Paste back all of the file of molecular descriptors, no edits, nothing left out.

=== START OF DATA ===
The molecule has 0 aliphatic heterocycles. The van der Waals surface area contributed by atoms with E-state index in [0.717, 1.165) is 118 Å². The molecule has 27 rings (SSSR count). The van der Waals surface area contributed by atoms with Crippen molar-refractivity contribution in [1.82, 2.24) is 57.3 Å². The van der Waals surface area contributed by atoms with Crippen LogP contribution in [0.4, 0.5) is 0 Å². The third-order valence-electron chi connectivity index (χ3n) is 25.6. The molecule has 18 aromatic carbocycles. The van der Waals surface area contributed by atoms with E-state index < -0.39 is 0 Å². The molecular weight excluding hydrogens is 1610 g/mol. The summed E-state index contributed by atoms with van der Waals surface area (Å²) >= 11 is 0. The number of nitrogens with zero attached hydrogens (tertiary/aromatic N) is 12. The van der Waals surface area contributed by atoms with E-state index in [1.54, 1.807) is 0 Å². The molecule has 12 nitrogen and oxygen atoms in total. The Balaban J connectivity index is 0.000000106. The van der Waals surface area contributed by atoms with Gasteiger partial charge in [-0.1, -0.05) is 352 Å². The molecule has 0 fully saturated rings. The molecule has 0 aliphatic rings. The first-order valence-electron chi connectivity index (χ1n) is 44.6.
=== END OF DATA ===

The molecule has 0 aliphatic heterocycles. The van der Waals surface area contributed by atoms with E-state index in [0.717, 1.165) is 118 Å². The molecule has 27 rings (SSSR count). The van der Waals surface area contributed by atoms with Crippen molar-refractivity contribution in [1.82, 2.24) is 57.3 Å². The van der Waals surface area contributed by atoms with Crippen LogP contribution in [0.4, 0.5) is 0 Å². The third-order valence-electron chi connectivity index (χ3n) is 25.6. The molecule has 18 aromatic carbocycles. The van der Waals surface area contributed by atoms with E-state index < -0.39 is 0 Å². The molecular weight excluding hydrogens is 1610 g/mol. The summed E-state index contributed by atoms with van der Waals surface area (Å²) >= 11 is 0. The number of nitrogens with zero attached hydrogens (tertiary/aromatic N) is 12. The van der Waals surface area contributed by atoms with E-state index in [1.54, 1.807) is 0 Å². The molecule has 12 nitrogen and oxygen atoms in total. The Balaban J connectivity index is 0.000000106. The van der Waals surface area contributed by atoms with Gasteiger partial charge in [-0.1, -0.05) is 352 Å². The molecule has 0 fully saturated rings. The molecule has 0 aliphatic rings. The first-order valence-electron chi connectivity index (χ1n) is 44.6.